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This study undertakes a genealogy of crimes against humanity. It inquires into key historical transformations that preceded the official birth of crimes against humanity in positive international law. The study brings to light changes in understandings of law, politics, and human being-together that accompany the articulation of crimes against humanity.

To speak of crimes against humanity is to speak the death of God. With the French Revolution, man displaces God as ground and measure of law and politics, leading to the articulation of crimes against humanity. The man who displaces God is “natural man,” a man who is naturally good, and for whom the good is wholly natural. Through the trial of Louis XVI, the medieval tyrant, the ruler who oppresses his own people, becomes the criminal against humanity. The duty of rulers to God gives way to the sovereignty of the nation. Paradoxically, the category of the “enemy” appears as the only way to recognize Louis XVI for what he was and to grant him his due.

Subsequently, key transformations in the international law governing war also lead to the articulation of crimes against humanity. First, war itself becomes a crime against humanity when, in the late nineteenth and early twentieth centuries, the public law of Europe is dissolved into an abstract international law ostensibly encompassing the world. With this dissolution, the juridical category of the enemy (a category enabling mutual restraint in war) and the spatial character of law are lost. Engaging with the work of Carl Schmitt makes possible a consideration of these two important themes, including the impossibility of cosmopolitics without geopolitics. Second, in the latter half of the nineteenth century, humanitarian intervention appears as the potential exception to the prohibition against the use of force. Humanitarian intervention is justified on the basis of what we today call crimes against humanity. The jurists who justify humanitarian intervention ground it in a law of humanity. This law of humanity protects the rights of men as men and is administered by civilized states on the basis of a solidarity grounded in sheer humanity. More permanent tutelage of less civilized peoples and occasional interventions required by violations of laws of humanity belong to the same way of thinking. Third, the ground of this solidarity makes itself manifest as the laws of war are transformed into “humanitarian law.” Charity, love of God, is replaced by humanity, love of man. Sympathy, suffering-with, emerges as the ground of a human solidarity.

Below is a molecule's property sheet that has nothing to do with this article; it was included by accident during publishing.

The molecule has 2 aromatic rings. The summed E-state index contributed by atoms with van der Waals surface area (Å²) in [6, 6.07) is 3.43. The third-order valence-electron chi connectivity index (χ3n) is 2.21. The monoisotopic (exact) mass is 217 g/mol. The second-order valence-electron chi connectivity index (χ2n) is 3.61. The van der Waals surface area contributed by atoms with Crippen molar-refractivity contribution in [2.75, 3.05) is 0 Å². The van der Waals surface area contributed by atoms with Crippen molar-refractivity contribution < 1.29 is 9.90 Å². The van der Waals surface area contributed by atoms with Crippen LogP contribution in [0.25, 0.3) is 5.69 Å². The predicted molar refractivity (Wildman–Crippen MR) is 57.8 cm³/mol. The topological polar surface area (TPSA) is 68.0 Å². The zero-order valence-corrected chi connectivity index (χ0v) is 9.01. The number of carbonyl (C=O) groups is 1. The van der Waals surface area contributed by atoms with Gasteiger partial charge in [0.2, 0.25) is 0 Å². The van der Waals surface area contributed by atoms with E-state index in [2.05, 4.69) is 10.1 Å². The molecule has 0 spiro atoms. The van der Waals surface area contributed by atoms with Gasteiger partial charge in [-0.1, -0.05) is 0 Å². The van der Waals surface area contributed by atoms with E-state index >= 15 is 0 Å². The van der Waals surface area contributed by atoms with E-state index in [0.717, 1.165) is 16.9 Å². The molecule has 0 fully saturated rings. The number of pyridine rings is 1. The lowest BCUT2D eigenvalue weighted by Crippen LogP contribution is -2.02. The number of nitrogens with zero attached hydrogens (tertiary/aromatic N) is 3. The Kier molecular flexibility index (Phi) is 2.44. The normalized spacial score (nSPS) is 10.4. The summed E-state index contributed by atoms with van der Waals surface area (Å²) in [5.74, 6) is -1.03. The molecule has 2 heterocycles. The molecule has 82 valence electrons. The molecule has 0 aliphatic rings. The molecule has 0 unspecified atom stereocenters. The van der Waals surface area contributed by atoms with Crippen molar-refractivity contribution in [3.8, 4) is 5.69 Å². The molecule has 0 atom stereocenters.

Thus, the reduction of man to a “natural” or “mere” human being emerges as the principal ground of the articulation of crimes against humanity. However, and at the same time, this reduction of man to a mere specimen of the species humanity (to a being whose essence is given by nature) emerges as constitutive of the evil underlying crimes against humanity. Engaging with the work of Hannah Arendt makes visible this mirroring of the evils of crimes against humanity by the ground of the articulation of crimes against humanity.


2009 Law and Humanities Junior Scholar Workshop selection.